Just northwest of the station is the Odakyu Depato (department store) area. There are plenty of things to do here, and there’s a food floor on the top floor, which includes Shinjuku’s part of the latest craze in Tokyo: pancakes. Rainbow Pancake is on the food floor. There are also elevated walkways to other department stores such as Keio just across the street (Keio‘s food basement is one of the best in Tokyo).
The dept. store complex on the west side. Odakyu is the orange bldg. on the right, and just to the right of that, the KEIO dept. store.Further to the left out of view is a huge Bic Camera. The Cocoon bldg. is just behind the camera to the west.The MyLord terrace area is just beind the KEIO bldg. to the east.There are actually 2 Odakyu complexes – the east side one shown here, and the Odakyu/HALC/Bic Camera annex to the north (out of frame to the left). There is also a major bus stop area here.
Heading in to the east-side Odakyu complex (right). The northern Odakyu/HALC annex is shown here on the left. This photo faces north.
Standing on the northern Odakyu/HALC annex pedestrian overpass facing east. The huge UNIQLO is on the right.
From the station to the east, there are 3 main streets running west-east which parallel each other a few blocks apart. These are: 1), Yasukuni-Dori 2), Shinjuku-Dori, and 3) Koshu-Kaido Dori (Rt. 20).
By far, the most popular of these is Yasukuni-Dori. Several blocks to the eastMeiji-Dori intersects all 3 and runs north-south all the way to the Imperial Palace. In this central area of about 3-4 long blocks, most of the action in Shinjuku happens. The west side is interesting too, but it’s more business/gov’t-oriented. A stroll around the east-side streets at night will floor you with its colors, lights, and dizzing array of things to do.
North Exit + Studio ALTA
The northeast station exit is a popular meeting spot for young people. Just across the street is a building called Studio ALTA with its massive TV display on the outside of the building. If you slip down the small side street to the left at night, you’re in for one of Shinjuku’s nightime delights – a small concrete pedestrian-only area with lots of shops and restaurants. There is also a huge Matsumoto Kiyoshi drug store here, and the rear entrance to the huge Yamada Denki LABi electronics shop (see below). As mentioned above, this is also where the infamous Duckman performs nightly. If you head through the small concrete park, in a few blocks you’ll come to a huge Don Quijote, described next.
Studio ALTA, right. Head down the small side street ahead.
Just north of the north exit. The station entrance is ahead.
Massive Don Quijote on Yasukuni-Dori
On Yasukuni-Dori 2 blocks from the station is a huge Don Quijote discount store. If you’re strolling this street at night, it’s worth a stop in to look around. The place is huge and has multiple floors of just about anything you could want, including a grocery.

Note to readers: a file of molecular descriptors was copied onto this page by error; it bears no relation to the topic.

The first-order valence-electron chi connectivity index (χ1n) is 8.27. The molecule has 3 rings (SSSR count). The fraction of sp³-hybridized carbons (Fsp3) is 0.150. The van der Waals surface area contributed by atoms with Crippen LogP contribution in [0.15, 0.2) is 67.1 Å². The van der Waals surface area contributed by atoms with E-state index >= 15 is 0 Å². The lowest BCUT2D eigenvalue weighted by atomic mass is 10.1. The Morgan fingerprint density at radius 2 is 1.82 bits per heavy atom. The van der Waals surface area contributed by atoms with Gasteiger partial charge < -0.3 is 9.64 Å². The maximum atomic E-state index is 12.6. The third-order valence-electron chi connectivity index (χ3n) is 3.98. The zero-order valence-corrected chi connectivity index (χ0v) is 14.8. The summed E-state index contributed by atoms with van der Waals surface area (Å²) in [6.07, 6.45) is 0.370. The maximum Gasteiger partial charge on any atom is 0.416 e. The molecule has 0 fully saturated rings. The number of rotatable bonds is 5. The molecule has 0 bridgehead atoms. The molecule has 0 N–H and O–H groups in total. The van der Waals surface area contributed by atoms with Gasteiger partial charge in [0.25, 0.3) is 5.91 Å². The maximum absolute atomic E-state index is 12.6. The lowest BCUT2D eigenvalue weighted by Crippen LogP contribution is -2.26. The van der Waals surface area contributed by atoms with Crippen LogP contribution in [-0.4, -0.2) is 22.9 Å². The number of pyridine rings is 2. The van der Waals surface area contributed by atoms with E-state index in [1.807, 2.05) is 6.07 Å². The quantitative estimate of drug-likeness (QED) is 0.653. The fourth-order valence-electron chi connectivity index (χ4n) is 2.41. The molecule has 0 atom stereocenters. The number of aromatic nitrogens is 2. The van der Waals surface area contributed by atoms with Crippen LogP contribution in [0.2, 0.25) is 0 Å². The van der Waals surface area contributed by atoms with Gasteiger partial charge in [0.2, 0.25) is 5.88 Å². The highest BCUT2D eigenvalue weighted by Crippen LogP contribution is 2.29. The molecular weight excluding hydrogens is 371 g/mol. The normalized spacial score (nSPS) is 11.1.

As a footnote, you can walk or bike all the way east on Rt. 20 back to Yotsuya (about 6 miles) – there are a lot of interesting things to see along Rt. 20 as well as several other subway station stops at various points – most notably Shinjuku-Sanchome Station around 35°41’26.01″ N 139°42’20.84″ E, and Shinjuku-gyoemmae Station – one more stop the east. All of them pop up onto Rt. 20 at various points. The coolest thing about Shinjuku-gyoemmae Station is its little retro 1950’s-styled entrance on the street around 35°41’19.17″ N 139°42’35.28″ E. There is also a large, cheap, excellent APA Hotel just 1 block west on the same side of the street. There is also a huge Tully’s Coffee just across from Shinjuku-gyoemmae Station.
Heading east on Rt. 20 towards Yotsuya. Note the JTB building on the right.Along this route around this area there are also huge massive department stores such as Isetan, OIOI (pronounced Marui), and Takishimaya. This part of Shinjuku is known as the Shinjuku Ohdori Shopping District. There is also a huge Apple Store here. One of the best kept secrets in this area is the hobby shop on the top floor of the OIOI.
West a few blocks from the west side of the station is the odd-looking Mode Gakuen Cocoon Tower. It’s mostly offices, but there are a few interesting things on the ground floor. It’s a rather small building, so there’s not a lot to do here. But it’s worth walking to it just to have a look at the architecture.
If you head just northwest from the Cocoon, you’ll come to an iconic part of Shinjuku which includes many buildings from famous photos of Tokyo: such as Sampo Japan Building, and others. There is also a massive pedestrian walkway here which allows you to walk around several of the buildings elevated from the streets.
There is also a very nice massive concrete and green park 2 blocks to the west of Cocoon at the Sojibo Shinjuku Mitsui Building around 35°41’30.14″ N 139°41’38.23″ E.
If you continue west for a few blocks, you’ll next pass the Shinjuku Keio Plaza Hotel, and 2 blocks west of that, you’ll come to the Tokyo Metropolitain Government buildings. These twin buildings house the entire central government for Tokyo. There is a massive open-air concrete courtyard surrounding the buildings, and a free observation deck on the top floors – but be warned, becuase it’s free, there are usually huge lines for the observatory – even on weekdays. Plan on spending several hours in line – more if it’s peak season such as in the spring or late fall.